Research: Medical Laboratory Science capstone project

South Dakota State boasts a modern, well-equipped facility for medical laboratory science (MLS). However, it’s what these young people do off-campus that puts the finishing touch on their education.

Pat Tille, MLS department director

Pat Tille, MLS department director

MLS students complete a rigorous 22-week training regimen known as a capstone project. The work involves real patients, takes place in hospitals and clinics that partner with State, and is an example of an experiential learning scenario that helps ease students into a challenging career.

Perhaps the best part of the whole initiative is that the capstone project benefits the student, the clinical partner and the university.

“It has been a lot of hard work and long nights, but being in clinicals and being excited to be in the laboratory every single day makes it all worth it,” said Amanda Graves, a senior MLS student from Fulda, Minnesota.

This graded experience includes challenging students with complex patient scenarios, exams and hands-on work in a partnering clinic.

“(The student’s) actual capstone occurs when they are out in clinicals,” said Pat Tille, MLS department director. “The students actually get permission to really dig into a patient record that is more than just the lab work.”

The experience exposes students to radiology, pathology and doctor’s notes. Students then assemble a professional case study. The capstone project is a case study of a patient admitted into the student’s partnering clinic. When selecting a person for their case, students look for patient records with unusual health issues or diseases.

The students are allowed special access to patient information that is confidential, and the case study is the platform by which the student’s previous work all comes together.

“There is a standardized format for (these studies), and if they’re well done, then we work with the student to actually get them published,” Tille said. “What that does is it gives the student a broader knowledge of how it really works, but it also gives them a professional publication.”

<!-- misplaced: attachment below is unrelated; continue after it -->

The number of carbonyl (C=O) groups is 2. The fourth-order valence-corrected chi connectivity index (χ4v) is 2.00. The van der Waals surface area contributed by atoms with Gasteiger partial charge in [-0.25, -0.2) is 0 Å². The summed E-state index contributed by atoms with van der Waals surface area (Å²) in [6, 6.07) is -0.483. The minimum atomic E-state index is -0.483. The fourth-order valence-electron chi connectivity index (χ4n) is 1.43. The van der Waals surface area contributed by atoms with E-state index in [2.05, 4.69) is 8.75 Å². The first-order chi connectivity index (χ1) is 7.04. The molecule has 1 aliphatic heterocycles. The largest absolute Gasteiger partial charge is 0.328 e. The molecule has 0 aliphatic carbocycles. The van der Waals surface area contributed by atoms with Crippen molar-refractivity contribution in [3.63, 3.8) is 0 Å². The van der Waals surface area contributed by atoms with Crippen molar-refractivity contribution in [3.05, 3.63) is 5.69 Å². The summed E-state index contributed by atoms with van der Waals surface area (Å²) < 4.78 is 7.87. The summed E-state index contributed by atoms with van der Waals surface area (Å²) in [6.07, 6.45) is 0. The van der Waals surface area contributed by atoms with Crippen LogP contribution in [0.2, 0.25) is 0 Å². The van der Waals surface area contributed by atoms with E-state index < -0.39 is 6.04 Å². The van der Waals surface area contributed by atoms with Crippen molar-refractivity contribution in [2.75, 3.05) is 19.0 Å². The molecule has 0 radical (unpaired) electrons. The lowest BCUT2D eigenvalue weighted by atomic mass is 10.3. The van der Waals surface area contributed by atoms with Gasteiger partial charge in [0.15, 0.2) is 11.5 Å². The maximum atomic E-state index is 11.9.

Creating a full case study worthy of publishing is a tedious and time-consuming process.

“Our capstone objectives are directed to fit the (academic) journal requirements, but it still takes work to get it from student form to published form,” Tille said. “There is usually between six months to a year after the student has actually graduated that it is published.”

Having a published article in a peer-reviewed publication is an impressive accomplishment to include on a resume, and MLS students have had outstanding success in their job searches.

“We had a student this year who after six days (working with their partnering clinic) was offered a job,” Tille said.

Of course, not every student lands a job in less than a week, but that doesn’t mean the program’s placement rating isn’t impressive: It’s 100 percent.

With an eye pressed to a microscope or a keyboard under their fingertips, a medical laboratory scientist collects, processes and analyzes biological specimens. These are the specimens sent to the lab by physicians for analysis. Medical laboratory scientists cross-match blood tests, evaluate patient cell and tissue samples and even conduct research and evaluate new testing methods.

These scientists are needed 24 hours a day, seven days a week, and hospitals and reference laboratories can’t afford to take a day off with patient lives hanging in the balance. The field is technologically oriented and demanding. It is for this very challenge that the MLS department prepares its students.

The success of the MLS program, and that of its students, is closely tied to the structure of the program and the process of taking education out of the labs and lecture halls.

“Experiential learning really solidifies the knowledge for the students. Our program is highly imbedded in that idea,” Tille said. “The actual real-world experience is what makes it all come together. You can only get so much out of the book and from the lectures.”

That means MLS students aren’t limited to the traditional class-to-class structure, and this allows them to gain the necessary experience they need to walk confidently into their field.

“I really couldn’t see myself doing anything else,” Graves said. “You realize when you get to clinicals what you have spent two years learning, and you make a difference every day.”

Matt Richardson

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